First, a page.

It turned out that Eugene’s benefactor had a basic understanding of English, and his gift to the lads now presented him with the perfect opening to start a conversation with them—particularly Eugene.

‘Where are you from?’ he asked, as if the barwoman’s earlier translation had fallen on deaf ears.

‘Ireland,’ replied Eugene, smiling and somewhat bemused by the friendliness of the man.

‘And what is your sexual orientation?’

Terry nearly choked on his vodka, and Bowers looked like he was about to shit himself as he observed all four large Latvian men staring at Eugene in anticipation of a favourable reply.

Like most Munterconnaught men, Eugene needed but a fraction of a second to reply.

‘Women, women. I’m married,’ he stuttered before following up with, ‘Anything split down the front,’ and a nervous laugh.

One could probably have heard a mouse fart at that moment in Bumerangs—Eugene sitting sheepishly on his stool, four angry but horny Latvians salivating beside him, Terry and Bowers gulping down their vodkas, and Rams making sure he had his arse against a wall in case things turned nasty in a Deliverance sort of way.

‘What time did ya say the flight is going at, Rams?’ said Eugene, his shifting eyes indicating to his friend that a convincing tarradiddle was urgently required.

‘I think it’s leaving at three o’clock tonight. We’d want to be making tracks soon if we’re going to make that flight.’

‘Do you know how long it takes to get from here to Riga?’ Eugene asked his Latvian friend in an attempt to change the conversation and justify his imminent departure. ‘We are flying back to Ireland tonight, so we need to get a taxi to Riga.’

‘It’s about two hours from here,’ came the frosty reply.

Eugene necked the remainder of his vodka and turned to his friends.

‘Right, we’d better head for the airport.’

But the lads were already half-way out of the pub. Eugene once again attempted in vain to return the bottle of vodka to the Latvian, and then he too made haste for the exit.

‘You need to be truthful about your sexuality,’ called the Latvian after Eugene.

‘What sort of a place was that?’ asked Eugene as the lads walked briskly away from Bumerangs.

‘I don’t know but we won’t be making it the local,’ replied Rams.

—END—

Ronan Smith is the author of Munterconnaught’s best selling comedy memoir, Lord of the Rams. Described as “a real treat to read that you will devour” (The Irish Post), “a diverting and entertaining read” (Evening Herald) and “genuinely funny” (Books Ireland), the book can be purchased for €10 (including worldwide P&P) directly from the author via http://www.lordoftherams.com/buythebooksigned.htm. Read FREE extracts of the book at www.lordoftherams.com.

FREE Lord of the Rams Story – Part 1

Tuesday, January 18th, 2011

Happy New Year. Although I’m working away on my first fiction novel, Dirtbirds, I haven’t totally forgotten about Lord of the Rams 2: A Tale of Four Continents, the sequel to Munterconnaught’s biggest selling book of 2008. Whilst the book is on hold for the time being, I hope to share the odd (rough) extract here from time to time.

The story below takes place in Latvia in 2006—I was actually recounting it to a group of people over the weekend, and I thought it would be no harm to post the written version online. Like the Vegas story I posted last year, Part 1 of this tale involves ordering food in a restaurant. Part 2 will be published to this blog in March. Feel free to comment below or share this link with your friends.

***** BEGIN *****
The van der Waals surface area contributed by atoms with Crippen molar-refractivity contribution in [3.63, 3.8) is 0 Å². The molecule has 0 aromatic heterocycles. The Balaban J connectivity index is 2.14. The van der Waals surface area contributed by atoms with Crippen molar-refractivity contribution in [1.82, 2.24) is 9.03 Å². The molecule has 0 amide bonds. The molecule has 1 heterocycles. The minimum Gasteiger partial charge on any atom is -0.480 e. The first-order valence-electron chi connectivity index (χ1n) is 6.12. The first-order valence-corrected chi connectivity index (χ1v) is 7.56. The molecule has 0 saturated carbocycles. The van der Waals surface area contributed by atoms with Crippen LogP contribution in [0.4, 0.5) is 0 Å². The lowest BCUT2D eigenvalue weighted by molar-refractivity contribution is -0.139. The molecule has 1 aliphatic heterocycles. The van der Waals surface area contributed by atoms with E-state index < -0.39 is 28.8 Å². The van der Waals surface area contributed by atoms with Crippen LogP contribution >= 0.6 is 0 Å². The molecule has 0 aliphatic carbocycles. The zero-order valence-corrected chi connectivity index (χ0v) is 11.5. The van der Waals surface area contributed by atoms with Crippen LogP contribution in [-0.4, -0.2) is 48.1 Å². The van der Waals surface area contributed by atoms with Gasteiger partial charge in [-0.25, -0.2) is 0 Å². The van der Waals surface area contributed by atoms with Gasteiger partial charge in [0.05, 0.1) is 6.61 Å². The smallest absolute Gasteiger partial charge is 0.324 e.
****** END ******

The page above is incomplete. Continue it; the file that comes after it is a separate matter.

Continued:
…………………Draft excerpt from Lord of the Rams 2: A Tale of Four Continents…………………
A taxi from Sigulda took the lads to Cesis in an hour. Regarded by many Latvians as an enduring example of pre-war, small-town Latvia, Cesis was characterised by some seductive narrow streets, castle ruins and—on this occasion—ankle-deep snow. It was a far cry from the busy city of Riga, and Rams was delighted with the opportunity to visit the ‘real Latvia’.

After checking into Hotel Cesis—a charming, recently modernised inter-war hotel overlooking the main square—the lads decided to freshen up before meeting for dinner in the hotel’s restaurant. Rams and Eugene were the first to show their faces in Cafe Popular. Both men were ravenous and decided to order dinner and let the others play catch-up when they arrived. The menu was a little strange in that it contained a number of weirdly-named dishes with no accompanying text to describe what the ingredients might be. Fortunately, Rams managed to find a fillet steak amongst the unconventional list, and he and Eugene ordered one each.

Terry arrived at the table just as the waitress finished taking the lads’ orders.

‘Jaysis, I’m starving,’ he announced. Quickly flicking through the menu, he turned impatiently to the Rams.

‘What did you order?’ he asked.

Winking surreptitiously at Eugene, Rams replied, ‘the “Farmer’s Refreshment”.’

‘And what’s that, now?’ asked Terry.

‘It’s a sort of a mixed grill,’ interjected Eugene. ‘Everything fucked in on it.’

‘Perfect,’ said Terry, calling over the waitress and ordering the mysterious dish.

Ten minutes later Bowers walked into the restaurant only to find Rams and Eugene tucking into prime slabs of fillet.

‘That looks the job,’ he said, eyeing the steaks hungrily. ‘What is it?’

‘It’s a Farmer’s Refreshment,’ said Rams mischievously. ‘It’s a savage feed. Ya may order one.’

Bowers, like everyone else at the table, had never eaten a Farmer’s Refreshment before, and his suspicious nature directed him towards Terry for reassurance.

‘What are you going for?’ he asked.

‘The same as the boys,’ said Terry, an unwitting accomplice to Rams’s prank.

Bowers, still not convinced, decided to order the only fish item on the menu.

‘I’m sorry, we have no fish today,’ said the waitress.

‘Alright, I’ll have the Farmer’s Refreshment,’ said Bowers.

Moments later Terry’s dinner was served and, much to the delight of Rams and Eugene, it was nothing but an omelette with a small side salad.